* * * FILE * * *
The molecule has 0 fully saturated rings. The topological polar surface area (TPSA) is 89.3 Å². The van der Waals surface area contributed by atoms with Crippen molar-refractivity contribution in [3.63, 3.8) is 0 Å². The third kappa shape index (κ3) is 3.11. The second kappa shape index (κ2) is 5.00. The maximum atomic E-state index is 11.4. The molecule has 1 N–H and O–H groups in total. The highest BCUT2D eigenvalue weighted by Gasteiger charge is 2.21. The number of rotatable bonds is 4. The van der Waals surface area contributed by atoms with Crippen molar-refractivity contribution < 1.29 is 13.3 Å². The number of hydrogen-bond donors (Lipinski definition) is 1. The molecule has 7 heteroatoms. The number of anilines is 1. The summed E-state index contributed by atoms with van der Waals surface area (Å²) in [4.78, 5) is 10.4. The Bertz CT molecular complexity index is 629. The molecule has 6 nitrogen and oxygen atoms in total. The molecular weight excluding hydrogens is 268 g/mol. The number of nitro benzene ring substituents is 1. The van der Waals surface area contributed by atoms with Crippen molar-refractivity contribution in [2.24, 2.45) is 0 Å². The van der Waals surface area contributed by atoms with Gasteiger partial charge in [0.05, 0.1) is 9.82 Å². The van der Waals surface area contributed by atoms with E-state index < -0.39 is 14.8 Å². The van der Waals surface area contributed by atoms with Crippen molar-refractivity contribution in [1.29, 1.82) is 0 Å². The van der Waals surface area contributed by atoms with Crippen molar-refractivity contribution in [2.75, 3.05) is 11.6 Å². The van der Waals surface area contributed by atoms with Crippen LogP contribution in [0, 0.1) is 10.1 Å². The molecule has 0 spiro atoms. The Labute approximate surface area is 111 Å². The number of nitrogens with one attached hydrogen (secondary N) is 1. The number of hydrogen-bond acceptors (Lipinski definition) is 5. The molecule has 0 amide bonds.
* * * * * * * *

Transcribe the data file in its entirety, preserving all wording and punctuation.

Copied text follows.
The molecule has 0 fully saturated rings. The topological polar surface area (TPSA) is 89.3 Å². The van der Waals surface area contributed by atoms with Crippen molar-refractivity contribution in [3.63, 3.8) is 0 Å². The third kappa shape index (κ3) is 3.11. The second kappa shape index (κ2) is 5.00. The maximum atomic E-state index is 11.4. The molecule has 1 N–H and O–H groups in total. The highest BCUT2D eigenvalue weighted by Gasteiger charge is 2.21. The number of rotatable bonds is 4. The van der Waals surface area contributed by atoms with Crippen molar-refractivity contribution < 1.29 is 13.3 Å². The number of hydrogen-bond donors (Lipinski definition) is 1. The molecule has 7 heteroatoms. The number of anilines is 1. The summed E-state index contributed by atoms with van der Waals surface area (Å²) in [4.78, 5) is 10.4. The Bertz CT molecular complexity index is 629. The molecule has 6 nitrogen and oxygen atoms in total. The molecular weight excluding hydrogens is 268 g/mol. The number of nitro benzene ring substituents is 1. The van der Waals surface area contributed by atoms with Crippen molar-refractivity contribution in [2.24, 2.45) is 0 Å². The van der Waals surface area contributed by atoms with Gasteiger partial charge in [0.05, 0.1) is 9.82 Å². The van der Waals surface area contributed by atoms with E-state index < -0.39 is 14.8 Å². The van der Waals surface area contributed by atoms with Crippen molar-refractivity contribution in [1.29, 1.82) is 0 Å². The van der Waals surface area contributed by atoms with Crippen molar-refractivity contribution in [2.75, 3.05) is 11.6 Å². The van der Waals surface area contributed by atoms with Crippen LogP contribution in [0, 0.1) is 10.1 Å². The molecule has 0 spiro atoms. The Labute approximate surface area is 111 Å². The number of nitrogens with one attached hydrogen (secondary N) is 1. The number of hydrogen-bond acceptors (Lipinski definition) is 5. The molecule has 0 amide bonds.